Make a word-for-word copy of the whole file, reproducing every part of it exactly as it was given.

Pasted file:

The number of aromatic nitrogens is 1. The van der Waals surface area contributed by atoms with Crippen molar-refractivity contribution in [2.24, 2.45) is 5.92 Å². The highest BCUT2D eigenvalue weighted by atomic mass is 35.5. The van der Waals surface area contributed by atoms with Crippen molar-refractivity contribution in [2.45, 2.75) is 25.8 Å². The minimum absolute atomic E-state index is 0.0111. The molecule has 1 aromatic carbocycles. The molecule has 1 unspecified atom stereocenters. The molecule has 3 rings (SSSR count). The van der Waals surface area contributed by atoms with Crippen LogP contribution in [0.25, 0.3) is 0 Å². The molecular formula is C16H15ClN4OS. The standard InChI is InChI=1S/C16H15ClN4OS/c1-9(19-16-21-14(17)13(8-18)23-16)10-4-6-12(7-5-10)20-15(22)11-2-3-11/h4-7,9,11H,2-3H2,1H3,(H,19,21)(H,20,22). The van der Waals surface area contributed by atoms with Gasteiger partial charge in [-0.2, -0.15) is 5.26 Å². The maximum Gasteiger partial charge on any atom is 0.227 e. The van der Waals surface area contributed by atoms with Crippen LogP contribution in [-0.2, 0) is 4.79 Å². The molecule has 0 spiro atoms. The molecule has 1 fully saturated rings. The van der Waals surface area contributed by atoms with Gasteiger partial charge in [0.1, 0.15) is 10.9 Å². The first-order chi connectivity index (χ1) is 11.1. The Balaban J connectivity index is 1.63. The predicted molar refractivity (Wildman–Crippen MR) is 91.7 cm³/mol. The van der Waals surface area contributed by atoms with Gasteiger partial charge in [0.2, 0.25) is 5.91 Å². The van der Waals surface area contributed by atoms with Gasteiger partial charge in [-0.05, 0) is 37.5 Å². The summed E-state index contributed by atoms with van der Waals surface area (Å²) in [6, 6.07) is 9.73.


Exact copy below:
The number of aromatic nitrogens is 1. The van der Waals surface area contributed by atoms with Crippen molar-refractivity contribution in [2.24, 2.45) is 5.92 Å². The highest BCUT2D eigenvalue weighted by atomic mass is 35.5. The van der Waals surface area contributed by atoms with Crippen molar-refractivity contribution in [2.45, 2.75) is 25.8 Å². The minimum absolute atomic E-state index is 0.0111. The molecule has 1 aromatic carbocycles. The molecule has 1 unspecified atom stereocenters. The molecule has 3 rings (SSSR count). The van der Waals surface area contributed by atoms with Crippen LogP contribution in [0.25, 0.3) is 0 Å². The molecular formula is C16H15ClN4OS. The standard InChI is InChI=1S/C16H15ClN4OS/c1-9(19-16-21-14(17)13(8-18)23-16)10-4-6-12(7-5-10)20-15(22)11-2-3-11/h4-7,9,11H,2-3H2,1H3,(H,19,21)(H,20,22). The van der Waals surface area contributed by atoms with Gasteiger partial charge in [-0.2, -0.15) is 5.26 Å². The maximum Gasteiger partial charge on any atom is 0.227 e. The van der Waals surface area contributed by atoms with Crippen LogP contribution in [-0.2, 0) is 4.79 Å². The molecule has 0 spiro atoms. The molecule has 1 fully saturated rings. The van der Waals surface area contributed by atoms with Gasteiger partial charge in [0.1, 0.15) is 10.9 Å². The first-order chi connectivity index (χ1) is 11.1. The Balaban J connectivity index is 1.63. The predicted molar refractivity (Wildman–Crippen MR) is 91.7 cm³/mol. The van der Waals surface area contributed by atoms with Gasteiger partial charge in [0.2, 0.25) is 5.91 Å². The van der Waals surface area contributed by atoms with Gasteiger partial charge in [-0.05, 0) is 37.5 Å². The summed E-state index contributed by atoms with van der Waals surface area (Å²) in [6, 6.07) is 9.73.